Ending the cruel bear bile industry in Vietnam
We’re microchipping more bears in Vietnam, which will help end the awful practice of extracting bear bile for traditional medicine
Last month was National Bear Week in Vietnam, an annual event to raise awareness of the protection of bears. During the week-long initiative, co-organised by Four Paws and Education for Nature Vietnam (ENV), we continued our drive to end the cruel practice of keeping bears in farms to extract their bile. This process is used for traditional medicine.
In 2017 we microchipped 230 bears in Vietnam.
This is an essential part of our work to microchip all captive bears to make sure no new bears enter the bear bile industry. Since we started microchipping, among other interventions by organisations working in Vietnam, the number of bears in captivity has dropped by 69%. In 2005 4,300 bears were kept in captivity – in 2017 that has been reduced to 1,350.
What is the bear bile industry?
Bear bile is often used in traditional medicine in Vietnam. To fuel this trade, bears are kept captive in farms, where their bile is painfully extracted from their abdomen. These bears were illegally taken from the wild, most as cubs.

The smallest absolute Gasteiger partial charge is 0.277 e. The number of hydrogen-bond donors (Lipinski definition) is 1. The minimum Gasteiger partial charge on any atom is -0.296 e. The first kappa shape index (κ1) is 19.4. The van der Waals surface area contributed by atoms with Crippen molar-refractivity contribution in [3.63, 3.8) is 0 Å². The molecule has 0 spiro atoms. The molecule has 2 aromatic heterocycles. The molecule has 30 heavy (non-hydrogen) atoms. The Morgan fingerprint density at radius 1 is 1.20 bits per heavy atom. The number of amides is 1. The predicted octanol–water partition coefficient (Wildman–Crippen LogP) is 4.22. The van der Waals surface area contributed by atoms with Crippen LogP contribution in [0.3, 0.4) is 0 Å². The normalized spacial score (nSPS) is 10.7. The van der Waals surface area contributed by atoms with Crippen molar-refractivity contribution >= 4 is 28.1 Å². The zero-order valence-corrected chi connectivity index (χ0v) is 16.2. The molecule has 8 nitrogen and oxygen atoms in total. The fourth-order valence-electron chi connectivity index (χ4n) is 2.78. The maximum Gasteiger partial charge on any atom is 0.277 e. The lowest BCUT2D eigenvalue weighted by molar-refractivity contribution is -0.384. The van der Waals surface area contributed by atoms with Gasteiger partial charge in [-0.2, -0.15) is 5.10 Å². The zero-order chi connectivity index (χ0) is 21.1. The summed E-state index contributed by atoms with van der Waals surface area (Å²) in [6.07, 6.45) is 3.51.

Bears are kept in tiny cages, causing them severe pain and psychological trauma.
Their bile is painfully extracted to be sold to consumers in Vietnam and other parts of Asia.
What is microchipping and how does it help bears?
We’ve been microchipping captive bears captive in the bear bile industry.
Microchipping is a way of tracking and monitoring bears. It means bear owners must comply with laws that control bear bile production.
Local Vietnamese Forest Protection Departments can monitor the number of animals kept in farms. If officials find an unchipped bear, it’s likely to have been caught illegally. In these cases, we work with Vietnamese authorities to take these bears to sanctuaries where they can recover and live a pain-free life.
By stopping more bears being forced into these farms, we are putting an end to the bear bile industry for good.
Read more about our work helping bears.